NOT FINAL UNTIL TIME EXPIRES
TO FILE REHEARING MOTION
AND, IF FILED, DISPOSED OF.
IN THE DISTRICT COURT OF APPEAL
JULY TERM, A.D. 2005
MIGUEL ANGEL RODRIGUEZ,
CASE NO. 3D04-2398
TRIBUNAL NO. 01-30911
Opinion filed September 28, 2005.
An Appeal from the Circuit Court for Miami-Dade County,
Judith L. Kreeger, Judge.
John G. Crabtree, for appellant.
Perez-Abreu & Martin-Lavielle and Andy W. Acosta and Javier
Perez-Abreu, for appellee.
Before RAMIREZ, WELLS, and CORTIÑAS, JJ.
Marina Esteva appeals from that portion of a final judgment
believed that such an award was precluded as a matter of law.
Because we cannot discern from the record or the final judgment
whether denial of the award was predicated on an exercise of
discretion or on a mistaken view of the law, we reverse as to
should be granted.
The parties were married for sixteen years and have one son
who has now attained majority.
The former wife is a long-time
school teacher currently earning approximately $71,000 a year,
Although she was diagnosed with fibromyalgia in
1996, she has continued to work full time without interruption.
The former husband, the former wife’s junior by nine years,
During the marriage, the former husband, with a number
businesses which, in recent years, generated between $78,000 and
consequence of both parties’ earnings and efforts, the parties
were able to accumulate a marital estate valued at almost $1
The trial judge questioned whether an award of nominal
modification in the future should her medical condition worsen,
might be appropriate.
The former husband opposed this, arguing
that the wife’s income adequately covered her needs and that no
such award was appropriate where there was no evidence that such
an award would be necessary in the foreseeable future.
end of the proceedings, the trial court indicated a desire to
award nominal alimony because of the wife’s medical condition
We have a woman who is in her mid 50’s who has various
infirmities which allow her this minute as we sit here
She’s seven years older than her husband.
That’s a long-term marriage. They’ve had a nice
It’s not a super affluent lifestyle, but
it’s a comfortable lifestyle that enabled Rolex
watches, diamonds rings, fine antique jewelry, tacking
personal vacation time onto convention trips, private
school for their child from day one, so we can
describe this—they lived in that gracious home—you can
describe this lifestyle not as affluent, but certainly
She sits in the position in my judgment because of her
medical condition of being royally shafted, and I’m
being very blunt, and that’s my concern in this case,
and so what I want to see is if the law allows me to
protect that, and there’s hard ball being played here
and I’m very much aware of it. I’m very much aware of
In Roy v. Roy,
522 So. 2d 75, 76 (Fla. 4th DCA 1988), the
the rule, generally, is that where there is a
likelihood of a change in circumstances in the future
that would warrant an award of alimony, the court
should retain jurisdiction, Brown v. Brown, 440 So. 2d
16 (Fla. 1st DCA 1983). Otherwise, the court should
not retain jurisdiction. In other words, there must
circumstances to take place in the future as would at
that time support an award of alimony.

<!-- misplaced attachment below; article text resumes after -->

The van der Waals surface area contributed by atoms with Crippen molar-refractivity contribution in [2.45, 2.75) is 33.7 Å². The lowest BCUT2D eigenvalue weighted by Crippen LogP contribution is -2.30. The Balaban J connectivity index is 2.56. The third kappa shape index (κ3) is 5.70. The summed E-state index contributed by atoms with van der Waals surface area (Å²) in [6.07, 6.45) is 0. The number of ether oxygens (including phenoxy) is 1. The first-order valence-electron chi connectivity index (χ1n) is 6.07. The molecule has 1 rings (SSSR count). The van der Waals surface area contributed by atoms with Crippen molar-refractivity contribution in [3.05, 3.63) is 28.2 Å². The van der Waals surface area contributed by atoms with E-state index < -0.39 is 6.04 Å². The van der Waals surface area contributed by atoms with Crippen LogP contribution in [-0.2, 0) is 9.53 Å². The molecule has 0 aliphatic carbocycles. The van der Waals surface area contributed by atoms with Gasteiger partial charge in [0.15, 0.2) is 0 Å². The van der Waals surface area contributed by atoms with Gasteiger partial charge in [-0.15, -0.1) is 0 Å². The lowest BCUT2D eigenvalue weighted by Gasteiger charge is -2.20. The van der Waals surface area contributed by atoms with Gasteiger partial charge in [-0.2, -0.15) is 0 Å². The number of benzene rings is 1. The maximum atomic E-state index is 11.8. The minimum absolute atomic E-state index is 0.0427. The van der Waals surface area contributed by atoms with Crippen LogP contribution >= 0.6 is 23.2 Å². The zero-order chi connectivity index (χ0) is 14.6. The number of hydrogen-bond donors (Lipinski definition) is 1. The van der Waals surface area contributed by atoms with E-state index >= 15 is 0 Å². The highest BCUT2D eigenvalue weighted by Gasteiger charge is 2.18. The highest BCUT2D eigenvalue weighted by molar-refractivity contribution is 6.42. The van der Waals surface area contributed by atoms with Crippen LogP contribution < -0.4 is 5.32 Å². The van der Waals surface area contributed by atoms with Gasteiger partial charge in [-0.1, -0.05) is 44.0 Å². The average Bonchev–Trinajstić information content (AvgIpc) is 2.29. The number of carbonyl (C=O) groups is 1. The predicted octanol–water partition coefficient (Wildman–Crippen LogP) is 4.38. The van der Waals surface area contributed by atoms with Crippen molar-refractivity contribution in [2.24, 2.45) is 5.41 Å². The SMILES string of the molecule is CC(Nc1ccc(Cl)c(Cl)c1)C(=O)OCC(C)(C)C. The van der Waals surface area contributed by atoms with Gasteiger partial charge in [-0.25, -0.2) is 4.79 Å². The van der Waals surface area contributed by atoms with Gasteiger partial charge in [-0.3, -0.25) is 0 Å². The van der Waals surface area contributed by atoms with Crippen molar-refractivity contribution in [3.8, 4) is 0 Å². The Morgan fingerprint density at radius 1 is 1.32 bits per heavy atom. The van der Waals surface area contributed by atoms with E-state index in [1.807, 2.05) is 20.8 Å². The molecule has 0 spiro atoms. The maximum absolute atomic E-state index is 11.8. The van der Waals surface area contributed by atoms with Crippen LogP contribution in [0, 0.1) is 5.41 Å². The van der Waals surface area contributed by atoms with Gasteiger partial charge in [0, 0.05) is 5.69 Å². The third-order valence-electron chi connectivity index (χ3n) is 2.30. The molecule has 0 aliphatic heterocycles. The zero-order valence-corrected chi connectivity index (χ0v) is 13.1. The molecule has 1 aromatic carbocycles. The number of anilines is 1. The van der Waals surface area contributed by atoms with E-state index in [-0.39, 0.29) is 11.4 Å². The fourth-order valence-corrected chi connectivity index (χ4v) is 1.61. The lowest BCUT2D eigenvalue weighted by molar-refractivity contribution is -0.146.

In Burdick v. Burdick, 601 So. 2d 632 (Fla. 4th DCA 1992),
the court affirmed an order denying nominal alimony to a wife
who suffered from lupus, a degenerative disease, observing:
The wife argues that the trial court abused its
discretion when it denied her prayer for an award of
permanent alimony of $1.00 per year and failed to
reserve jurisdiction to modify the alimony in the
future. She contends that her medical condition
creates the likelihood that there will be a change in
circumstances in the future which will necessitate an
increase in her alimony. Had the trial court opted to
reserve jurisdiction to modify the alimony award in
the future, we would have had no difficulty affirming
such a decision. Nevertheless, the question of whether
to reserve jurisdiction in the final judgment lies
within the trial court's sound discretion. Roy v. Roy,
522 So. 2d 75 (Fla. 4th DCA 1988). Reasonable persons
could differ as to the propriety of the court's
action. We hold that the court did not abuse its
discretion. Canakaris v. Canakaris, 382 So. 2d 1197,
1203 (Fla. 1980).
Burdick, 601 So. 2d at 634 (emphasis added).
In the instant case, the trial court found that the former
wife had "several debilitating health problems" that were "long
standing and chronic."
As Burdick confirms, while these facts
may have been sufficient to support a nominal, permanent alimony
modifications), they do not mandate such an award.
See § 61.14,
Fla. Stat. (2004) (authorizing modification of alimony payments
upon changes in circumstances or financial ability of either
permanent periodic alimony that is capable of being modified”
medical expenses); see also Bridges v. Bridges, 842 So. 2d 983,
984 (Fla. 1st DCA 2003) (concluding that it is appropriate to
interests should that spouse experience a significant change in
The problem here is that the record suggests
that the court did not believe that it had the legal authority
to make a nominal alimony award.
Thus denial of the former
wife’s alimony request may be predicated on an error of law
rather than on an appropriate exercise of discretion.
the difference between this case and Burdick, and why we reverse
for the court's consideration of this issue.
Accordingly, we reverse that part of the final judgment
denying the former wife's request for alimony and remand for the
trial court either to exercise its discretion, if it has not
already done so, in light of the legal principles acknowledged
herein or to reconfirm its decision if it has already done so.
The remainder of the final judgment is affirmed.